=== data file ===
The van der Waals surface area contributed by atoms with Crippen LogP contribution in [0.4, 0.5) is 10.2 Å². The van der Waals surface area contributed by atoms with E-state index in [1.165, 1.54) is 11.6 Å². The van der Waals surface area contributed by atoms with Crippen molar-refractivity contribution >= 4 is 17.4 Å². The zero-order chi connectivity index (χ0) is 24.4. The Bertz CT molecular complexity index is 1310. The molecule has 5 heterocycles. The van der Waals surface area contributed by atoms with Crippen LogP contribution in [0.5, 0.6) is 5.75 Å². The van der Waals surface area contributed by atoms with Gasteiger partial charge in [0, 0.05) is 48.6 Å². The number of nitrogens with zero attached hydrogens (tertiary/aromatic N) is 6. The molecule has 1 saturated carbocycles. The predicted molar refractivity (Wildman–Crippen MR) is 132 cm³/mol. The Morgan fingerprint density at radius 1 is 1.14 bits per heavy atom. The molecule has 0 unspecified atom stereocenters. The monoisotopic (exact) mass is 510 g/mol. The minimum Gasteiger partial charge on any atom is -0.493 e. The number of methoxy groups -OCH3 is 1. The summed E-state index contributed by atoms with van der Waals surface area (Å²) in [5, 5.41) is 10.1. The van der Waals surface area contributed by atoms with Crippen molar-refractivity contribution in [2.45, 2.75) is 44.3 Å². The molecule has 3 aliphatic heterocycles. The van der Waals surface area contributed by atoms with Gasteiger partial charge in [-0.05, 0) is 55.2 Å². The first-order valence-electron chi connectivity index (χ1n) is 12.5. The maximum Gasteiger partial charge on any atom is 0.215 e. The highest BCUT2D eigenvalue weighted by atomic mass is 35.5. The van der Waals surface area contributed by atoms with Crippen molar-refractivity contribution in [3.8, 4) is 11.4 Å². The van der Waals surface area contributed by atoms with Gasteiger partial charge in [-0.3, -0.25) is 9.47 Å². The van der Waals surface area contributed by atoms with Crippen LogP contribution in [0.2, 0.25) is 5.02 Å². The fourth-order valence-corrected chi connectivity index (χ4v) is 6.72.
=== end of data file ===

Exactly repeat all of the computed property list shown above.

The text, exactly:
The van der Waals surface area contributed by atoms with Crippen LogP contribution in [0.4, 0.5) is 10.2 Å². The van der Waals surface area contributed by atoms with E-state index in [1.165, 1.54) is 11.6 Å². The van der Waals surface area contributed by atoms with Crippen molar-refractivity contribution >= 4 is 17.4 Å². The zero-order chi connectivity index (χ0) is 24.4. The Bertz CT molecular complexity index is 1310. The molecule has 5 heterocycles. The van der Waals surface area contributed by atoms with Crippen LogP contribution in [0.5, 0.6) is 5.75 Å². The van der Waals surface area contributed by atoms with Gasteiger partial charge in [0, 0.05) is 48.6 Å². The number of nitrogens with zero attached hydrogens (tertiary/aromatic N) is 6. The molecule has 1 saturated carbocycles. The predicted molar refractivity (Wildman–Crippen MR) is 132 cm³/mol. The Morgan fingerprint density at radius 1 is 1.14 bits per heavy atom. The molecule has 0 unspecified atom stereocenters. The monoisotopic (exact) mass is 510 g/mol. The minimum Gasteiger partial charge on any atom is -0.493 e. The number of methoxy groups -OCH3 is 1. The summed E-state index contributed by atoms with van der Waals surface area (Å²) in [5, 5.41) is 10.1. The van der Waals surface area contributed by atoms with Crippen molar-refractivity contribution in [2.45, 2.75) is 44.3 Å². The molecule has 3 aliphatic heterocycles. The van der Waals surface area contributed by atoms with Gasteiger partial charge in [-0.05, 0) is 55.2 Å². The first-order valence-electron chi connectivity index (χ1n) is 12.5. The maximum Gasteiger partial charge on any atom is 0.215 e. The highest BCUT2D eigenvalue weighted by atomic mass is 35.5. The van der Waals surface area contributed by atoms with Crippen molar-refractivity contribution in [3.8, 4) is 11.4 Å². The van der Waals surface area contributed by atoms with Gasteiger partial charge in [-0.3, -0.25) is 9.47 Å². The van der Waals surface area contributed by atoms with Crippen LogP contribution in [0.2, 0.25) is 5.02 Å². The fourth-order valence-corrected chi connectivity index (χ4v) is 6.72.